As you know, our theme this year for WOVEMBER has been ‘Closing the Gap’.
We wanted to do this because we believe it is wrong that textiles derived from oil are allowed to appropriate the pleasant associations of WOOL for their marketing strategies. We also feel that the more information there is in the public domain re: where WOOL comes from, the harder it is for us consumers to be misled regarding the composition of our clothes.
We also wanted to highlight the work, culture, history and traditions that make WOOL such a distinctive and exciting textile. WOVEMBER has been lucky this year to have some thoughts from several shepherds. As the people closest to the source of WOOL, their comments on Wearing Wool seem especially fitting to a ‘Closing the Gap’ theme. In one of the quotes we have here, the shepherd is wearing a sweater (mostly) made from the wool of one individual sheep!
Sue Blacker – shepherd to a flock of coloured Bluefaced Leicester and Gotland sheep, Cornwall, UK
My early yarns were all from my own sheep, before I bought The Natural Fibre Company and I still have some (I have been designing an updated version of a Guernsey-style tunic for around 8 years, which is the standing joke in the office).
The difficult bit is that most of our stuff lasts – and is intended to last – for a very long time!
I regret to say that I have and regularly wear garments which are over 10 years old!
I have been thinking of suggesting that people could consider the cost of our yarns as an investment, based on the number of years they will last compared to non wool yarns – so yarn years of possible use by a careful owner can justify the price.
Sue Blacker with her sheep, photos © Douglas Bence
Diane Falck – shepherd to a small flock of Ouessant sheep, Normandy, France
August 14, 2012 – A Future Shepherdess ?
Sporting a black Ouessant beret and holding Taygète, a black Ouessant ewe lamb, it looks like my sister Pam might just be a future shepherdess !
Only time will tell !
Originally published on the Spinning Shepherd blog here, photo and words © Diane Falck
Susan Gibbs – shepherd to a mixed flock of Cormo, Cotswold and Babydoll Southdown sheep and Angora Goats, Virginia, USA
I bought this sweater 20 years ago at a farmers market in Washington D.C. and I wear it nearly every day in the winter. I wear it to feed the sheep and work around the farm, or when I’m running errands. It’s almost like a coat for me.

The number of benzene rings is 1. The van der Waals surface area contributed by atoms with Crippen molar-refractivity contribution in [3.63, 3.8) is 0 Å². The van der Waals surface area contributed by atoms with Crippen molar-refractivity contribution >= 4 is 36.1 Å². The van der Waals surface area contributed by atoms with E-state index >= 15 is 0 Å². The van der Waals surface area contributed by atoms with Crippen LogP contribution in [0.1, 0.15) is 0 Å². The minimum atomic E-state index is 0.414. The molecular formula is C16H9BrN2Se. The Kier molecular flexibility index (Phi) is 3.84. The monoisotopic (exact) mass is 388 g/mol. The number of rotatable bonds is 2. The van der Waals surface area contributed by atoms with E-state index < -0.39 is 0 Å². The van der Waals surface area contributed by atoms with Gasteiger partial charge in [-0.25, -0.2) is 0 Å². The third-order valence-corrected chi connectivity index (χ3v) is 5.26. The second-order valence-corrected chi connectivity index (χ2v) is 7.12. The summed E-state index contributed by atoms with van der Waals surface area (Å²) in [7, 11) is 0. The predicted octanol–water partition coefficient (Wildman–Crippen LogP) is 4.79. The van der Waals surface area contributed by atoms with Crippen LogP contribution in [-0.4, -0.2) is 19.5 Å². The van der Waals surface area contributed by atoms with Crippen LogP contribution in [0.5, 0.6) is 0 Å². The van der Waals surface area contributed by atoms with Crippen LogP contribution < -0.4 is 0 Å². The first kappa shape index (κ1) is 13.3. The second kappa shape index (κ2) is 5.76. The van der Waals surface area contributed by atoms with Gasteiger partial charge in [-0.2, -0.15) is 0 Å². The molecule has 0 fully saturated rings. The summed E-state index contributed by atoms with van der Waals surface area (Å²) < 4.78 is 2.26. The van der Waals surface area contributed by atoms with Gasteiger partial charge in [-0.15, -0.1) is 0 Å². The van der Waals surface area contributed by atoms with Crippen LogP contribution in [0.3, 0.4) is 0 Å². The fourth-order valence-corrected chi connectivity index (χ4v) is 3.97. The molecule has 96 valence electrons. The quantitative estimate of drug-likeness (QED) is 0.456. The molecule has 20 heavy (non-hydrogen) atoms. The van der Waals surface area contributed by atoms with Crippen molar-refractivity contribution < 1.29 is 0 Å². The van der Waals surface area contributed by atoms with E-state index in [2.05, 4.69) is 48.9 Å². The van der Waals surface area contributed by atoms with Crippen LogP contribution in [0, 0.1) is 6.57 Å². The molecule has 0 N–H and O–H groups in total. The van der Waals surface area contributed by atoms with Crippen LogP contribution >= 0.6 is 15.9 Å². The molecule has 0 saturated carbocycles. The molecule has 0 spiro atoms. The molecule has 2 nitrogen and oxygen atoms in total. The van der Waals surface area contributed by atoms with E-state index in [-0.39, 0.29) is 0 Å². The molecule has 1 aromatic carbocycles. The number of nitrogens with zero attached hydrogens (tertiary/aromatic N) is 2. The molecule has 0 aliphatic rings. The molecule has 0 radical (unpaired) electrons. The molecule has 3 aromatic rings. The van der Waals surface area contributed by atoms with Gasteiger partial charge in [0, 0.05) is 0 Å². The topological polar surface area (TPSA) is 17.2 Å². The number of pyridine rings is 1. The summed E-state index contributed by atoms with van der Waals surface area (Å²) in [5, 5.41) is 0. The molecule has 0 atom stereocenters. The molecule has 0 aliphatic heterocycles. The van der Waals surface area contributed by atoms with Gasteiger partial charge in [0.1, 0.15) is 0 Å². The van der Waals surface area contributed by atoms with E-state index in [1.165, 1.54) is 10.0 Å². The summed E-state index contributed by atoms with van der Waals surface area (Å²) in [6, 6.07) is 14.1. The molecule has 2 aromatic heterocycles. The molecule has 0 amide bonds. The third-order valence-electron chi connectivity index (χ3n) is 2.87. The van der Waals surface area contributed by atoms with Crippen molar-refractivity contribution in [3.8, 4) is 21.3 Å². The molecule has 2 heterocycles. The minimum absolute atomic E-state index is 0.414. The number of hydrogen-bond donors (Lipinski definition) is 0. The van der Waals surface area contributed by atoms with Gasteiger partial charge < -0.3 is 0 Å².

When I first bought it, it wasn’t particularly soft but it has softened up a bit over the years. Most remarkably, it hasn’t pilled the way sweaters knit from softer yarns are apt to.
Originally published on the Juniper Moon Farm blog here, photo and words © Susan Gibbs
Lesley Prior – shepherd to a flock of Bowmont Merino sheep, Devon, UK
Just a simple twill with random stripes in warp and weft but it makes a really great knee blanket. Last night I used it to good effect here as the wind was whistling round under the doors despite our crackling log fire and our slate floor is cold as ice. A thin layer of soft Bowmont kept me toasty warm round the legs. The miracle to me is how something that can keep you so warm doesn’t cook you when the temperature rises. Sheep do not fry in their own lanolin when they are in half fleece growth here in the summer. 40-50mm of Bowmont Merino on their skin seems to act as insulation against the sun rather than a heating unit. Wool’s insulation properties are amazing. It’s clever stuff!
Originally published on the Devon Fine Fibres blog here, photo and words © Lesley Prior
Louise Fairburn – shepherd to a flock of Lincoln Longwool sheep, Lincolnshire, UK
Despite popular misconception the dress was extremely comfortable to wear. Although the dress is heavy, once adorned the weight is evenly spread and not at all noticeable. I also didn’t feel the heat as the dress just deflected the suns rays in much a similar way that it would protect and self-regulate the sheep in the field.
Photos and words © Louise Fairburn
Sara Dunham – shepherd to a small handspinner’s flock of sheep Kentucky, USA
Jester is one of our oldest Jacobs and a personal favorite. The sweater is homegrown, handspun and handknit out of Jester’s wool. Well, except for the last two inches up around the neck where I ran out of his white and had to splice in a little bit of one of his adopted family, Annabelly.
Mia – a lilac Jacob from Sara’s flock
The sweater turned out great. Everything blocked out just the way I’d hoped – Gotta love wool.
I tried to pick color patterns that reflected his special wide sweeping “jester hat” horns.
And I used a duplicate stitch to add a touch of dark gray to the big areas of light gray. Fun and easy to do.
Thank you Jester. I love your sweater.
Originally published here on the Punkin’s Patch blog, words and image © Sara Dunham